Hi, I’m Matt Turner, editor-in-chief of Insider. Welcome to Insider Weekly, a collection of our best stories.
Today on the agenda:
But first: Diamond Naga Siu, the new voice behind our excellent 10 Things in Tech newsletter, gives us a look at a phenomenon sweeping the web: ChatGPT. Without further ado…
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ChatGPT takes over
ChatGPT brings all the techniques to the backyard, Senior Correspondent Diamond Naga Siu writes.
In case you’ve somehow missed the ChatGPT buzz, it’s a chatbot powered by the most advanced example of generative artificial intelligence – powerful technology that can generate authentic responses to questions and commands.
It looks like a human and looks like a threat to Google. When an Insider reporter used ChatGPT for their search, they found it to be frighteningly effective.
My colleague Beatrice Nolan even asked a chatbot to write cover letters for real jobs. Hiring managers told him they would contact “candidates” for the next round.
You can see how this would play out in academia. NYC schools have already banned the use of ChatGPT. A Princeton student has developed a tool that can detect if someone is using artificial intelligence to write an essay. This newsletter was not written by a human.
Big money is behind the noise. There are reports that the latest valuation for OpenAI, the company behind ChatGPT, could be close to $30 billion. Microsoft looks smart as it invested $1 billion in the company in 2019.
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A blow to the Salesforce workforce
It’s been a tough week being a Salesforce employee. On Wednesday, the company announced plans to cut about 10% of its jobs. That means around 7,000 workers face the ax, with 1,000 workers out of a job this week. It will also close some of its offices.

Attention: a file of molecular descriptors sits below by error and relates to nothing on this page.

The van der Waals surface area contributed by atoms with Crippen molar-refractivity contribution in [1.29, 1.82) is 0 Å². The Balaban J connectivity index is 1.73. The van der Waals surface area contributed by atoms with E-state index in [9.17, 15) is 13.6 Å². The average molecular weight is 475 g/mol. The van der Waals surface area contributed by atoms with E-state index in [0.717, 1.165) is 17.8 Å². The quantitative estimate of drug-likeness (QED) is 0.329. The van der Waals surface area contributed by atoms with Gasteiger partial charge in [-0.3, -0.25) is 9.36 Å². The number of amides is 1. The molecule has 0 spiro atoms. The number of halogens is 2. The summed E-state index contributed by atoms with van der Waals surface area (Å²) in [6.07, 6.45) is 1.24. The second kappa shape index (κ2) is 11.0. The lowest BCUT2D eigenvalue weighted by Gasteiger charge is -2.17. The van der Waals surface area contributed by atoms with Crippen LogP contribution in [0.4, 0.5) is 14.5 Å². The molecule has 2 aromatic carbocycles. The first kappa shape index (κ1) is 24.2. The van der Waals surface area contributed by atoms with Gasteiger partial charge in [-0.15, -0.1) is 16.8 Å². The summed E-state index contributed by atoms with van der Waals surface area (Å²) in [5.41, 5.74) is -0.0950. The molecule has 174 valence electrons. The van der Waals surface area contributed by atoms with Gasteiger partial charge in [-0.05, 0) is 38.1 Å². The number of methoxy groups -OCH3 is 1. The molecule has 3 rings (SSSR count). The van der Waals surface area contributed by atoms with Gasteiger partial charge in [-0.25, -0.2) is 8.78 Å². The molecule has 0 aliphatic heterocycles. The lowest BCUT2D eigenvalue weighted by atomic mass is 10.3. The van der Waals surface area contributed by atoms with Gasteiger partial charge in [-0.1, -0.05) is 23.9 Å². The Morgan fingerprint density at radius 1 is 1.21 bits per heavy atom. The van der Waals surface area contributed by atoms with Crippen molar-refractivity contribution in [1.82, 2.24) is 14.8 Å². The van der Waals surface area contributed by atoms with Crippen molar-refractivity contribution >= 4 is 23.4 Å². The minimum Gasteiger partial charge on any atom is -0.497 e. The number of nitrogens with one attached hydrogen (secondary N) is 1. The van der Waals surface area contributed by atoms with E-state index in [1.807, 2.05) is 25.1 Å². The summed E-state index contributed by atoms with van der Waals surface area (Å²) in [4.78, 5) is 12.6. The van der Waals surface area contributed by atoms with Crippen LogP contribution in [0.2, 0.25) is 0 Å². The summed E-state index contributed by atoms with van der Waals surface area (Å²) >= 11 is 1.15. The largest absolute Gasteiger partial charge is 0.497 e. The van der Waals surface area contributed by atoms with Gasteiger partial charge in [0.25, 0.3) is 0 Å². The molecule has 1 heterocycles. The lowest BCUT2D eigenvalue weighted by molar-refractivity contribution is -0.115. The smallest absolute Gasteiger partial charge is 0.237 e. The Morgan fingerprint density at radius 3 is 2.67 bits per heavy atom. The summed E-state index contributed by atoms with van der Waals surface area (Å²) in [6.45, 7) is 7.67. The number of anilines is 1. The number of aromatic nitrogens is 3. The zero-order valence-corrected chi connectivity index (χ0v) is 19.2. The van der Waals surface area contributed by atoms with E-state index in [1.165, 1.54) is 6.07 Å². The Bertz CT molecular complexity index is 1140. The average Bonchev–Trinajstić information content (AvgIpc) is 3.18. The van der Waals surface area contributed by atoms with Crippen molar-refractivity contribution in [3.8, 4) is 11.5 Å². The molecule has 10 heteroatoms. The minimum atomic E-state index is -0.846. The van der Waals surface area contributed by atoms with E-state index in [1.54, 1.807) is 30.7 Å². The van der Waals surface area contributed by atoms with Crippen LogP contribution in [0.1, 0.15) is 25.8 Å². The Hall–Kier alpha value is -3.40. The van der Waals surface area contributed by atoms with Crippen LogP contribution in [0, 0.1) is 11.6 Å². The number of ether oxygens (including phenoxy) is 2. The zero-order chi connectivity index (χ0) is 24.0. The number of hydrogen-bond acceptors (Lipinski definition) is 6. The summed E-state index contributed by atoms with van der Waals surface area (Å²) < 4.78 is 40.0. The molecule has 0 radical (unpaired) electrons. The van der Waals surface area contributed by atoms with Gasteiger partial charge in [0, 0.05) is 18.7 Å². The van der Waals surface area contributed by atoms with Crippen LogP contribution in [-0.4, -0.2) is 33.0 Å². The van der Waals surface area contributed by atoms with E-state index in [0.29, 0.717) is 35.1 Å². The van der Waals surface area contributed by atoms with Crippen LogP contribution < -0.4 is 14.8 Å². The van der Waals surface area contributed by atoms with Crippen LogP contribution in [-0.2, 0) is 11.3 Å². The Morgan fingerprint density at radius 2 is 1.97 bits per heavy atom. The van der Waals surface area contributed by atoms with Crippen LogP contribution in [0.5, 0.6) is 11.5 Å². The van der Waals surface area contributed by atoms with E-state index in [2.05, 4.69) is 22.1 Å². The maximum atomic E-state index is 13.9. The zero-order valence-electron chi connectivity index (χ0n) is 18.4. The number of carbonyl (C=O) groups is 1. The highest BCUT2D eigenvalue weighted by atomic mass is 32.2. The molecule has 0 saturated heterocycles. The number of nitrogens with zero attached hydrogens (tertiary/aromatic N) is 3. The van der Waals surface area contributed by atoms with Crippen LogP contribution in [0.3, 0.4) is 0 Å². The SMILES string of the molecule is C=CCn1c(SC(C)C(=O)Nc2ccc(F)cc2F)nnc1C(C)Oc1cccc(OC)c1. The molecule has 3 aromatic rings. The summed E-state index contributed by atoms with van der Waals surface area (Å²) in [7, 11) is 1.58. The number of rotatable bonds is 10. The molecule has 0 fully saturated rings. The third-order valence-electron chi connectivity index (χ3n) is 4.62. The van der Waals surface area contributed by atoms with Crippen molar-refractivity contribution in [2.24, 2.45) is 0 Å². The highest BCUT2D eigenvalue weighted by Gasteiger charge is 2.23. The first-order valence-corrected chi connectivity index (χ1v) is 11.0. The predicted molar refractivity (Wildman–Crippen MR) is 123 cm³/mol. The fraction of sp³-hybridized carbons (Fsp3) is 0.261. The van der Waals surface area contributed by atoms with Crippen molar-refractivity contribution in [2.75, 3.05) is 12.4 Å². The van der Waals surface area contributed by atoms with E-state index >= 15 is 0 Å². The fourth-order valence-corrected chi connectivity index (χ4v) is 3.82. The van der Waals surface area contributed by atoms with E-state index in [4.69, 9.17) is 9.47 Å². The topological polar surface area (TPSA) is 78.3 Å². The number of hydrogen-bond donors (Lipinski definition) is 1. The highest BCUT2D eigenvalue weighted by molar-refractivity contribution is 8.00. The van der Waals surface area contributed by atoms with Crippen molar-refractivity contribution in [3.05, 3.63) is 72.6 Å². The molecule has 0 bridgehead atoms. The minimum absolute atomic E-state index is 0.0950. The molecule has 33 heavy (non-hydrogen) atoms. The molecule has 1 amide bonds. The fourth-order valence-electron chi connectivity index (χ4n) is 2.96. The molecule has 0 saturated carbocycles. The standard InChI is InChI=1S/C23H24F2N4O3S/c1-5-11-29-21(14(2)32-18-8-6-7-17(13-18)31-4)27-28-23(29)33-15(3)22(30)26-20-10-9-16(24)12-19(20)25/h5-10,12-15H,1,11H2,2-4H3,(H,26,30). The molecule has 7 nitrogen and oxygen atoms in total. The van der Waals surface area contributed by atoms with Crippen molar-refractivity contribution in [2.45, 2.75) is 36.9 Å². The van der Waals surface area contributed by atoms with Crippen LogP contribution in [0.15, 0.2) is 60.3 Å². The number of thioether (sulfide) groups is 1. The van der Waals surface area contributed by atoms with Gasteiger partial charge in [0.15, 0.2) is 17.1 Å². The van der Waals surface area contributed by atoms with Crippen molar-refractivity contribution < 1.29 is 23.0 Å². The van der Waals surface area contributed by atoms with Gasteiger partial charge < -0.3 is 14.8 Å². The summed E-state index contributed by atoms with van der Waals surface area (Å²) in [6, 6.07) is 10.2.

Things took a turn for the worse on Thursday when Salesforce CEO Marc Benioff dodged questions during a two-hour plenary. It was so bad and employees were so upset that an executive later apologized and told people who didn’t see the meeting not to bother watching it.
Read more about comprehensive tension in Salesforce.
‘Zoomtowns’: A good thing?
White-collar workers have become a popular point of contention during the pandemic, moving to cheap places and turning them into “Zoomtowns”. Many of these cities have become emblems of inequality and rural displacement. But a new analysis suggests that Zoomtowns may actually be a good thing.
The bipartisan public policy organization said the shift to telecommuting could eventually lower rents and home prices for everyone. Because many of these cities are best equipped to build affordable housing to absorb the influx of new people.
How Zoomtowns Can Change the Housing Market.
Buying a car has changed forever
You can’t put the genie back in the bottle, and this is especially true for the post-2020 car buying process. Since the start of the pandemic, even though production has resumed, car dealerships have fewer cars on their lots.
Ford and GM executives say car buyers have adapted and this behavioral shift may be permanent. Customers can now order a car online and have it shipped directly to them.
If the automaker doesn’t have the cash in the inventory, it might charge a pretty penny for a new Prius. And it doesn’t have to be encouraging.
Let’s take a closer look at our new car buying and selling reality.
‘nepo babies’ of business
The term “nepo baby” took off after New York Magazine featured a bunch of famous children of Hollywood stars in December. But the nepo baby idea — “nepo” is short for nepotism, in case that wasn’t clear — is spreading to the business world, too.
We’ve put together a list of prominent nepo babies in the business, including Lachlan Murdoch and John Tyson, all of whom have been given executive titles.
Check out our list here.
This week’s quote:
“If you want to look for a new market, you look at where the big box companies are moving. Then you buy all these areas and places where they’re building an airport.”
This week’s most read articles:
Curator: Matt Turner. Edited by Dave Smith and Lisa Ryan. Sign up for more Insider newsletters here.